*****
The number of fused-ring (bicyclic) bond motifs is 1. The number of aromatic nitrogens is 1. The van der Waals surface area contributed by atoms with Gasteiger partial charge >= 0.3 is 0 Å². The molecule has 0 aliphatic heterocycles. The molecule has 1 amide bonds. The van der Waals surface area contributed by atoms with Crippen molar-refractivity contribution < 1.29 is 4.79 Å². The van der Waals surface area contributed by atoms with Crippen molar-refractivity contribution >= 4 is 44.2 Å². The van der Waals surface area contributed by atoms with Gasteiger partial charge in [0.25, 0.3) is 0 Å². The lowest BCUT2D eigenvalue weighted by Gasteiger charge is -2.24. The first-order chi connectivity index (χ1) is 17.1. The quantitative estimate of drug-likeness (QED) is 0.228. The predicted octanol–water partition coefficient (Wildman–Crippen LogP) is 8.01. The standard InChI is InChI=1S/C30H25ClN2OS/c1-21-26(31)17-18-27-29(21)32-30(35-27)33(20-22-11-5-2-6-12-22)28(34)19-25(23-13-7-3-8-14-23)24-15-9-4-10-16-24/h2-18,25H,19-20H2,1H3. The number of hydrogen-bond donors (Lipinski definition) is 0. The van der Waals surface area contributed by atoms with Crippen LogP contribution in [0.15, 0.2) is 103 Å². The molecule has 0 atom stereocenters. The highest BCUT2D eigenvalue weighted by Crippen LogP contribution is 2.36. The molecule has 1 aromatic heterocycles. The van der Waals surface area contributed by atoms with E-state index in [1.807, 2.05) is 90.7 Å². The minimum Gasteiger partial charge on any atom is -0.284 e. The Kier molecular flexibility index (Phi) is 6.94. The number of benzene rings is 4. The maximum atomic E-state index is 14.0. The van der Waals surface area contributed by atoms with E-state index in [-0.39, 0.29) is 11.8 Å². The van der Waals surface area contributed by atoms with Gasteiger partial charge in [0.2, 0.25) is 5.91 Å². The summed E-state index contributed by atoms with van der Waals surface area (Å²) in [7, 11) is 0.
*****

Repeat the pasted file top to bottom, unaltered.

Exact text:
The number of fused-ring (bicyclic) bond motifs is 1. The number of aromatic nitrogens is 1. The van der Waals surface area contributed by atoms with Gasteiger partial charge >= 0.3 is 0 Å². The molecule has 0 aliphatic heterocycles. The molecule has 1 amide bonds. The van der Waals surface area contributed by atoms with Crippen molar-refractivity contribution < 1.29 is 4.79 Å². The van der Waals surface area contributed by atoms with Crippen molar-refractivity contribution >= 4 is 44.2 Å². The van der Waals surface area contributed by atoms with Gasteiger partial charge in [0.25, 0.3) is 0 Å². The lowest BCUT2D eigenvalue weighted by Gasteiger charge is -2.24. The first-order chi connectivity index (χ1) is 17.1. The quantitative estimate of drug-likeness (QED) is 0.228. The predicted octanol–water partition coefficient (Wildman–Crippen LogP) is 8.01. The standard InChI is InChI=1S/C30H25ClN2OS/c1-21-26(31)17-18-27-29(21)32-30(35-27)33(20-22-11-5-2-6-12-22)28(34)19-25(23-13-7-3-8-14-23)24-15-9-4-10-16-24/h2-18,25H,19-20H2,1H3. The number of hydrogen-bond donors (Lipinski definition) is 0. The van der Waals surface area contributed by atoms with Crippen LogP contribution in [0.15, 0.2) is 103 Å². The molecule has 0 atom stereocenters. The highest BCUT2D eigenvalue weighted by Crippen LogP contribution is 2.36. The molecule has 1 aromatic heterocycles. The van der Waals surface area contributed by atoms with E-state index in [1.807, 2.05) is 90.7 Å². The minimum Gasteiger partial charge on any atom is -0.284 e. The Kier molecular flexibility index (Phi) is 6.94. The number of benzene rings is 4. The maximum atomic E-state index is 14.0. The van der Waals surface area contributed by atoms with E-state index in [-0.39, 0.29) is 11.8 Å². The van der Waals surface area contributed by atoms with Gasteiger partial charge in [0.2, 0.25) is 5.91 Å². The summed E-state index contributed by atoms with van der Waals surface area (Å²) in [7, 11) is 0.